Less Time for Drug Crimes Reduces Race Disparity

SAN FRANCISCO (CN) – California’s voter-backed reform that downgraded certain crimes to misdemeanors four years ago has helped shrink the disparity in the criminal-justice system between blacks and whites in San Francisco, according to a new study.

Proposition 47, approved by California voters in 2014, reduced certain drug-possession felonies to misdemeanors and raised the threshold for felony theft and check forging from $450 to $950.

Since the reforms took effect, the gap in sentence lengths between black and white citizens dropped by half in San Francisco, and the percentage of felony drug arrests for black defendants fell from 23 percent to 9 percent, according to a study commissioned by the San Francisco District Attorney’s Office and released Thursday.

“This report shows that there is much more work to be done, but that Proposition 47 has already played an instrumental role in narrowing racial disparities in San Francisco’s criminal justice system,” San Francisco District Attorney George Gascon said in a statement Thursday.

The statewide reforms adopted in 2014 were a stark departure from the tough-on-crime policies of the early 1990s that criminal justice reform advocates blame for a national epidemic of mass incarceration that disproportionally jails black men.

In 2010, black residents made up 6 percent of San Francisco’s population but accounted for 41 percent of arrests, 43 percent of people booked in jail, and 38 percent of criminal cases filed in the city between 2008 to 2011, according to the review.

The grant-funded study – conducted by professors Steven Raphael of the University of California Berkeley and John MacDonald of the University of Pennsylvania – also found the percentage of African-Americans booked in jail dropped from 43 percent of all bookings to 38 percent after Proposition 47 reforms took effect.

Additionally, the average number of days suspects were held in pre-trial detention dropped from 17.4 days to 12 days for white suspects and from 33.5 days to 18 days for black suspects, according to the study.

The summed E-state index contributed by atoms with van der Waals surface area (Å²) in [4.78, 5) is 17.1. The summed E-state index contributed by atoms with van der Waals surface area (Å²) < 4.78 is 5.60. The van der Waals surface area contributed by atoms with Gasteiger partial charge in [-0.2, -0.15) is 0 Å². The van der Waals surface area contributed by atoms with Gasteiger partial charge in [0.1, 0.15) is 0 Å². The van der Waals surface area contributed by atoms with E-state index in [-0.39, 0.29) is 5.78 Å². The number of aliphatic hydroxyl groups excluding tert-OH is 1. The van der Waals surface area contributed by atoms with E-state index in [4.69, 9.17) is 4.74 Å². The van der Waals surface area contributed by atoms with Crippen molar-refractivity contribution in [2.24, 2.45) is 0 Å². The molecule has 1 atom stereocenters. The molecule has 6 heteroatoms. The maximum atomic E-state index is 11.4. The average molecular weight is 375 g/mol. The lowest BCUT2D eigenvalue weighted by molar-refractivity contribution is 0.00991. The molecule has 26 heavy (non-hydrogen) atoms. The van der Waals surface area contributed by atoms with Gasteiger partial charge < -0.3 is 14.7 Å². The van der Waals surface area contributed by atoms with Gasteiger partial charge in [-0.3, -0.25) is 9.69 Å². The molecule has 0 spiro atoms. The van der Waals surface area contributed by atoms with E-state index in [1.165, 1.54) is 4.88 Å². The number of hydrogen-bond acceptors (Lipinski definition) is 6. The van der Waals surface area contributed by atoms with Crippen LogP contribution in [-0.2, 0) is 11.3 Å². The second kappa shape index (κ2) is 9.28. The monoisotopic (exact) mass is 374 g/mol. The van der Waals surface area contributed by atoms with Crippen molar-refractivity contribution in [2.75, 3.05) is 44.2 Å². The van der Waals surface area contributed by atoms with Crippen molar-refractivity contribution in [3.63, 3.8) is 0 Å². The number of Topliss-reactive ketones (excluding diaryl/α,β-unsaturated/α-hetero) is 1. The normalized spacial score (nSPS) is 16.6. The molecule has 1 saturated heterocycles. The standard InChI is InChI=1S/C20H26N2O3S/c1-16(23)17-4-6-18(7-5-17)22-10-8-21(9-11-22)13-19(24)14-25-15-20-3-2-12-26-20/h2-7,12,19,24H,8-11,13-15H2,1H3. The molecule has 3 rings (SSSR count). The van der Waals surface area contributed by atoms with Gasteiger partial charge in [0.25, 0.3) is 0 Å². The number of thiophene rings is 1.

Authors of the study found racial disparities in sentencing were largely driven by variables that include whether a defendant has a pending case, prior felony convictions, or has previously served time in prison.

“Relative to white defendants, black defendants are more likely to have been arrested for a felony, are more likely to have an open case at the time of arrest, and have more extensive criminal history records at the time of arrest (more felony convictions and prior incarceration sentences),” the authors wrote. “All of these differences in case characteristics by race and ethnicity tend to increase a defendant’s chance of a more punitive disposition.” (Parentheses in original.)

Nationally, African-Americans make up 13.3 percent of the U.S. population but account for 38 percent of those incarcerated in state prisons, according to U.S. Census and Department of Justice data.

African-Americans were incarcerated in state prisons at more than five times the rate of whites, according to a 2016 study by The Sentencing Project, a nonprofit advocacy group.

While the U.S. incarcerates more people per capita than any other nation, four states – New Jersey, New York, Rhode Island, and California – reduced their prison populations by more than 20 percent between 1999 and 2014, according to another study by The Sentencing Project.

As crimes rates have fallen across the country in recent years, the nation’s prison population has slightly declined as well. State and federal correctional authorities held an estimated 1.5 million prisoners in 2016, a reduction of 110,000 since 2009, according to Department of Justice data.

Bipartisan efforts to reform the criminal justice system on a national level have also gained traction in recent years.

In October 2017, U.S. Senate Judiciary Committee Chairman Chuck Grassley, R-Iowa, joined a bipartisan group of senators in sponsoring the Sentencing Reform and Corrections Act, which would reduce prison sentences for nonviolent drug offenders.

Also in 2017, an unlikely pair of senators – Kamala Harris, D-Calif., and Rand Paul, R-Ky. – teamed up to sponsor a bill that would set aside $10 million in federal funds to encourage states to end their cash bail systems and reduce the number of defendants awaiting trial behind bars.

Last week, a federal judge denied summary judgment to both California bail agents and a proposed class of San Francisco arrestees in a suit challenging the money bail system as unconstitutional.

The study commissioned by the San Francisco District Attorney’s Office found the cash bail system can have a major impact on whether a defendant will serve time in jail. That’s because those lacking financial resources are more likely to stay locked up in pre-trial detention and strike a deal to plead guilty to a crime to get out of jail.

That prior conviction will increase the likelihood of pre-trail detention, convictions and longer sentences in the future, according to the study.

“While we do not address the cumulative effects of these disparities, it is possible to think through how small differences in the conditions of one’s case can carry over into…future cases and lead to larger disparities over time that may systematically vary by race,” the authors concluded in their study.

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